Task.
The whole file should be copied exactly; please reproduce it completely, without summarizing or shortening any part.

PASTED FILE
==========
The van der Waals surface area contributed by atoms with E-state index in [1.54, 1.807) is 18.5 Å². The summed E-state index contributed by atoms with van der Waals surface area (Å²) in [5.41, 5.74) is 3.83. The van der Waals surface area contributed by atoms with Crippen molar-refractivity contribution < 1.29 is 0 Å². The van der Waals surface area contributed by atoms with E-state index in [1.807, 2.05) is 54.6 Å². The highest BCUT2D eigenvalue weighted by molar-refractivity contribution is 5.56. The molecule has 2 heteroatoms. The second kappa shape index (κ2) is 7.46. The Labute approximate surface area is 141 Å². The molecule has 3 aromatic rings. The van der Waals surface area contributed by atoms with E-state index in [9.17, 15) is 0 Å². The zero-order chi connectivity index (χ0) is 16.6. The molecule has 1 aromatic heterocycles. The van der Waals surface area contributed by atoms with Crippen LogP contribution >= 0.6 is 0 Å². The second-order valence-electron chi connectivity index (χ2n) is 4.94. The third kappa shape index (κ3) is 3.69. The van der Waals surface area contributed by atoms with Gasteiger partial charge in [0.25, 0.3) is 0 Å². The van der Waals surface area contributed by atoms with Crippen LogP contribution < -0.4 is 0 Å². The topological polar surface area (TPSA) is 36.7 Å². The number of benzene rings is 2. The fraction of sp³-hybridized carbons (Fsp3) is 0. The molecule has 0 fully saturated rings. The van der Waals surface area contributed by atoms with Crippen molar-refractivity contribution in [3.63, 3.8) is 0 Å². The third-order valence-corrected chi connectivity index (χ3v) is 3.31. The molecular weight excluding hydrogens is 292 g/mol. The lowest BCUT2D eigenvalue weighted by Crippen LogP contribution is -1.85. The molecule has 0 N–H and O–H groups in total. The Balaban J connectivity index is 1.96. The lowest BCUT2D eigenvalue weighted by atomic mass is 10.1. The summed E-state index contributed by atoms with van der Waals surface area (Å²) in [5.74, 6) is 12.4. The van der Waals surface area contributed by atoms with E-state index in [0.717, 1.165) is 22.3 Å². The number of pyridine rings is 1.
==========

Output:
The van der Waals surface area contributed by atoms with E-state index in [1.54, 1.807) is 18.5 Å². The summed E-state index contributed by atoms with van der Waals surface area (Å²) in [5.41, 5.74) is 3.83. The van der Waals surface area contributed by atoms with Crippen molar-refractivity contribution < 1.29 is 0 Å². The van der Waals surface area contributed by atoms with E-state index in [1.807, 2.05) is 54.6 Å². The highest BCUT2D eigenvalue weighted by molar-refractivity contribution is 5.56. The molecule has 2 heteroatoms. The second kappa shape index (κ2) is 7.46. The Labute approximate surface area is 141 Å². The molecule has 3 aromatic rings. The van der Waals surface area contributed by atoms with E-state index in [9.17, 15) is 0 Å². The zero-order chi connectivity index (χ0) is 16.6. The molecule has 1 aromatic heterocycles. The van der Waals surface area contributed by atoms with Crippen LogP contribution >= 0.6 is 0 Å². The second-order valence-electron chi connectivity index (χ2n) is 4.94. The third kappa shape index (κ3) is 3.69. The van der Waals surface area contributed by atoms with Gasteiger partial charge in [0.25, 0.3) is 0 Å². The van der Waals surface area contributed by atoms with Crippen LogP contribution < -0.4 is 0 Å². The topological polar surface area (TPSA) is 36.7 Å². The number of benzene rings is 2. The fraction of sp³-hybridized carbons (Fsp3) is 0. The molecule has 0 fully saturated rings. The van der Waals surface area contributed by atoms with Crippen molar-refractivity contribution in [3.63, 3.8) is 0 Å². The third-order valence-corrected chi connectivity index (χ3v) is 3.31. The molecular weight excluding hydrogens is 292 g/mol. The lowest BCUT2D eigenvalue weighted by Crippen LogP contribution is -1.85. The molecule has 0 N–H and O–H groups in total. The Balaban J connectivity index is 1.96. The lowest BCUT2D eigenvalue weighted by atomic mass is 10.1. The summed E-state index contributed by atoms with van der Waals surface area (Å²) in [5.74, 6) is 12.4. The van der Waals surface area contributed by atoms with E-state index in [0.717, 1.165) is 22.3 Å². The number of pyridine rings is 1.